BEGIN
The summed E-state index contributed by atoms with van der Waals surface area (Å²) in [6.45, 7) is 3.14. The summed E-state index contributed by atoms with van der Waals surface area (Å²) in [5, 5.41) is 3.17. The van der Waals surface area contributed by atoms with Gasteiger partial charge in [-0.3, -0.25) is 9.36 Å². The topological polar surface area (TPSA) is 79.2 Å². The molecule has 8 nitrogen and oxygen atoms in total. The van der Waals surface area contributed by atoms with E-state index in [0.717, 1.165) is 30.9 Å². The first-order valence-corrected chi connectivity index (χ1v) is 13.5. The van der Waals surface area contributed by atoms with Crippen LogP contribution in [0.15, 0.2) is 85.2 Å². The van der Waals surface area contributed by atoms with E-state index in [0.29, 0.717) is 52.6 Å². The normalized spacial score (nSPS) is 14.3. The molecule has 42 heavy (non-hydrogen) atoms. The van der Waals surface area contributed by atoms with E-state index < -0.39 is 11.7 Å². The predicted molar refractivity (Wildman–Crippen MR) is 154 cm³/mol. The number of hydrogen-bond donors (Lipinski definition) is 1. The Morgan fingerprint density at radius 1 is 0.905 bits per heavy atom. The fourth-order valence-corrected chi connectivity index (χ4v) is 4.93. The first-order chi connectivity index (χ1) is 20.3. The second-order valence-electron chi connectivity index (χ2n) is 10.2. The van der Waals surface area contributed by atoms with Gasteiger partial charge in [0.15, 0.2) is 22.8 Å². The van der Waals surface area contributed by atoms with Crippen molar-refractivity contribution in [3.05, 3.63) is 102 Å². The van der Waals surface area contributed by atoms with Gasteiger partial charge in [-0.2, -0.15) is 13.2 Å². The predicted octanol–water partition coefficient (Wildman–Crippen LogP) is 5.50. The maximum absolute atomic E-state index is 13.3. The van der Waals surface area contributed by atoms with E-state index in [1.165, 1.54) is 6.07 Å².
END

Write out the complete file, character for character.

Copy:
The summed E-state index contributed by atoms with van der Waals surface area (Å²) in [6.45, 7) is 3.14. The summed E-state index contributed by atoms with van der Waals surface area (Å²) in [5, 5.41) is 3.17. The van der Waals surface area contributed by atoms with Gasteiger partial charge in [-0.3, -0.25) is 9.36 Å². The topological polar surface area (TPSA) is 79.2 Å². The molecule has 8 nitrogen and oxygen atoms in total. The van der Waals surface area contributed by atoms with E-state index in [0.717, 1.165) is 30.9 Å². The first-order valence-corrected chi connectivity index (χ1v) is 13.5. The van der Waals surface area contributed by atoms with Crippen LogP contribution in [0.15, 0.2) is 85.2 Å². The van der Waals surface area contributed by atoms with E-state index in [0.29, 0.717) is 52.6 Å². The normalized spacial score (nSPS) is 14.3. The molecule has 42 heavy (non-hydrogen) atoms. The van der Waals surface area contributed by atoms with E-state index < -0.39 is 11.7 Å². The predicted molar refractivity (Wildman–Crippen MR) is 154 cm³/mol. The number of hydrogen-bond donors (Lipinski definition) is 1. The Morgan fingerprint density at radius 1 is 0.905 bits per heavy atom. The fourth-order valence-corrected chi connectivity index (χ4v) is 4.93. The first-order chi connectivity index (χ1) is 20.3. The second-order valence-electron chi connectivity index (χ2n) is 10.2. The van der Waals surface area contributed by atoms with Gasteiger partial charge in [0.15, 0.2) is 22.8 Å². The van der Waals surface area contributed by atoms with Crippen molar-refractivity contribution in [3.05, 3.63) is 102 Å². The van der Waals surface area contributed by atoms with Gasteiger partial charge in [-0.2, -0.15) is 13.2 Å². The predicted octanol–water partition coefficient (Wildman–Crippen LogP) is 5.50. The maximum absolute atomic E-state index is 13.3. The van der Waals surface area contributed by atoms with E-state index in [1.165, 1.54) is 6.07 Å².